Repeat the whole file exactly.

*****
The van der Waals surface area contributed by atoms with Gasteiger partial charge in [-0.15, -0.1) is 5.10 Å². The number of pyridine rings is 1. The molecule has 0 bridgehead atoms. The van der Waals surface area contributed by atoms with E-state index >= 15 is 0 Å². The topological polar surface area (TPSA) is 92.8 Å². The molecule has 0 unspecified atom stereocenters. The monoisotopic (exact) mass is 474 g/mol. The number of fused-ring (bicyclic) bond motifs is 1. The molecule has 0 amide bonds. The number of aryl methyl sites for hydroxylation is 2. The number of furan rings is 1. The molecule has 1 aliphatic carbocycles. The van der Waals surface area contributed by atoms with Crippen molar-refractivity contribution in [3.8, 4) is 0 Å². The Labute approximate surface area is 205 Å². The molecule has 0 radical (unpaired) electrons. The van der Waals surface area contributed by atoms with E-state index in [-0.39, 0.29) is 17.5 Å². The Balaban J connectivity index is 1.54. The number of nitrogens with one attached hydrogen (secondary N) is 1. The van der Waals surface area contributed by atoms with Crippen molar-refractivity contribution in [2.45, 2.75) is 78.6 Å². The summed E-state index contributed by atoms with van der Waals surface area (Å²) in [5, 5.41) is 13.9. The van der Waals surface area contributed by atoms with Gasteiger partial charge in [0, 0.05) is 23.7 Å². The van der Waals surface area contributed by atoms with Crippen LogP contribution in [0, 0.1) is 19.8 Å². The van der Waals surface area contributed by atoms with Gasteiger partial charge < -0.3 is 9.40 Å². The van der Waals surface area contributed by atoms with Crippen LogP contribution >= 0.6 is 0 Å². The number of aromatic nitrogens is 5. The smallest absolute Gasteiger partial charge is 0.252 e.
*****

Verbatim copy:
The van der Waals surface area contributed by atoms with Gasteiger partial charge in [-0.15, -0.1) is 5.10 Å². The number of pyridine rings is 1. The molecule has 0 bridgehead atoms. The van der Waals surface area contributed by atoms with E-state index >= 15 is 0 Å². The topological polar surface area (TPSA) is 92.8 Å². The molecule has 0 unspecified atom stereocenters. The monoisotopic (exact) mass is 474 g/mol. The number of fused-ring (bicyclic) bond motifs is 1. The molecule has 0 amide bonds. The number of aryl methyl sites for hydroxylation is 2. The number of furan rings is 1. The molecule has 1 aliphatic carbocycles. The van der Waals surface area contributed by atoms with Crippen molar-refractivity contribution in [3.8, 4) is 0 Å². The Labute approximate surface area is 205 Å². The molecule has 0 radical (unpaired) electrons. The van der Waals surface area contributed by atoms with E-state index in [-0.39, 0.29) is 17.5 Å². The Balaban J connectivity index is 1.54. The number of nitrogens with one attached hydrogen (secondary N) is 1. The van der Waals surface area contributed by atoms with Crippen molar-refractivity contribution in [2.45, 2.75) is 78.6 Å². The summed E-state index contributed by atoms with van der Waals surface area (Å²) in [5, 5.41) is 13.9. The van der Waals surface area contributed by atoms with Gasteiger partial charge in [0, 0.05) is 23.7 Å². The van der Waals surface area contributed by atoms with Crippen LogP contribution in [0, 0.1) is 19.8 Å². The van der Waals surface area contributed by atoms with Gasteiger partial charge < -0.3 is 9.40 Å². The van der Waals surface area contributed by atoms with Crippen LogP contribution >= 0.6 is 0 Å². The number of aromatic nitrogens is 5. The smallest absolute Gasteiger partial charge is 0.252 e.